industry is the only industry that must meet LCA requirements? And it
doesn’t get paid for the GHG reductions? Did you know there’s something
called “the Ethical Oil movement?” I guess green moms are just going to
say “No!” to Nigerian distillate.
June 17, 2012
June 14, 2012
"The complex will further create opportunities for technology and science-driven companies in the green chemical sector; which is central to the development of the bio-based economy. More significantly, it is one of the many crucial initiatives driven by BiotechCorp as a commitment to advance the bio-chemical sector and to secure a targeted RM4 billion of investment in the industrial biotechnology sector by 2013 to drive the Commercialization Phase of the National Biotechnology Policy (NBP)." - Dato' Dr Mohd Nazlee Kamal, CEO of BiotechCorpThe agencies expect to get a total of M$6.8bn investment from foreign companies. Operation of the complex is expected to start by early 2014. The site will also use renewable energy coming from cellulosic feedstock instead of natural gas.
|Signing ceremony between BiotechCorp, ECERDC and the Terengganu State Government|
June 13, 2012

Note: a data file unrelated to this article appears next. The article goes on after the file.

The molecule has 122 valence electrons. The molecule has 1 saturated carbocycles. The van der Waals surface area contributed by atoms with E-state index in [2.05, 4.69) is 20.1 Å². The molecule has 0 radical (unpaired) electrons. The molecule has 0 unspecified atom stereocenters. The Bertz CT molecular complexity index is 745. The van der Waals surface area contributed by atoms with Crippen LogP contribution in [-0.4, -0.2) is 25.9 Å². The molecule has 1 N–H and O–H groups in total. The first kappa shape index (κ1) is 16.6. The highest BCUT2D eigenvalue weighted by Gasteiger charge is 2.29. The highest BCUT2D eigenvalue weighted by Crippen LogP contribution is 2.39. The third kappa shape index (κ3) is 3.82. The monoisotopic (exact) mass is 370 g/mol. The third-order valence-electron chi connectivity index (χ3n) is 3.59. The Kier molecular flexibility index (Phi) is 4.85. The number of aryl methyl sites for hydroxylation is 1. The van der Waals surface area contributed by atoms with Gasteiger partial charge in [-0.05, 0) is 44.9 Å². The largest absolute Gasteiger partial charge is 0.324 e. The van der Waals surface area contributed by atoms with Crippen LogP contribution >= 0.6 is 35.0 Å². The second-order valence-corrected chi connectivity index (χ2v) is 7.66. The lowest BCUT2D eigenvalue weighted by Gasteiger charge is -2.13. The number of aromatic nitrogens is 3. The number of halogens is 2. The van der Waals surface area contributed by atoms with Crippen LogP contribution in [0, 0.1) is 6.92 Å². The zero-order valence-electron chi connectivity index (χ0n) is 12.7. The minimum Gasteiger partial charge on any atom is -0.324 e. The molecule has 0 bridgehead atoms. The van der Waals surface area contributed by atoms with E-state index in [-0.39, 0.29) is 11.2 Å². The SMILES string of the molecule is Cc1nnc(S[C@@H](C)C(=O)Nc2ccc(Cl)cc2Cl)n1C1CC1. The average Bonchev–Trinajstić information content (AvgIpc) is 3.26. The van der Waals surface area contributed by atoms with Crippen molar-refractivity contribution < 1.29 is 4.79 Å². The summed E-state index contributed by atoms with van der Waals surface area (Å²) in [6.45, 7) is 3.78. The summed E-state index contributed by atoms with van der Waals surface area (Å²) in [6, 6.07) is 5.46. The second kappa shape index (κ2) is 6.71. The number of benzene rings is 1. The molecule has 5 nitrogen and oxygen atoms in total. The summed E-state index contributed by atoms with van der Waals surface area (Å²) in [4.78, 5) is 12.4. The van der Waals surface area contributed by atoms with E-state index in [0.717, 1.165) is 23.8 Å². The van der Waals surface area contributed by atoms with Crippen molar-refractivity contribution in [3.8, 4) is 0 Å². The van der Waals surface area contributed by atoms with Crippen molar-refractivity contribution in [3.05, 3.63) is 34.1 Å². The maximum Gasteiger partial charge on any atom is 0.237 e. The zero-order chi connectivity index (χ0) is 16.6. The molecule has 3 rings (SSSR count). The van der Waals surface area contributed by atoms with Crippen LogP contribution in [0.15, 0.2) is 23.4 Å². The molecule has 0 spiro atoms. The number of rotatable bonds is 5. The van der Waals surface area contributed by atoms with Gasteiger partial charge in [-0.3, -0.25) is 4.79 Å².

"As the judge has not made a decision for or against the preliminary injunction to date, it's understandable that she wants to make sure Gevo sticks to its current business plan. For Gevo, that means we continue to optimize Luverne operating parameters, continue engineering work and preparation for construction of Redfield and most importantly we sell our renewable isobutanol to Sasol and the U.S. Air Force." -- Brett Lund, EVP, General Counsel for Gevo.In my interview* with Gevo last month, the company said it expects the Luverne facility to reach full capacity run rates by the end of 2013. The company will start retrofitting another ethanol plant in Redfield, South Dakota, with capacity to produce 40m gal/year of bio-isobutanol. Speaking of lawsuits unrelated to the Gevo-Butamax saga, the blog also received recent news on this front from Neste Oil.
The Finnish biofuel player filed a patent infringement suit against US-based Dynamic Fuels, Syntroleum and Tyson Foods. Dynamic Fuels, which produces animal fats-based diesel, is a joint venture between Syntroleum and Tyson Foods.
June 12, 2012
This is an insight piece today taken from the ICIS website...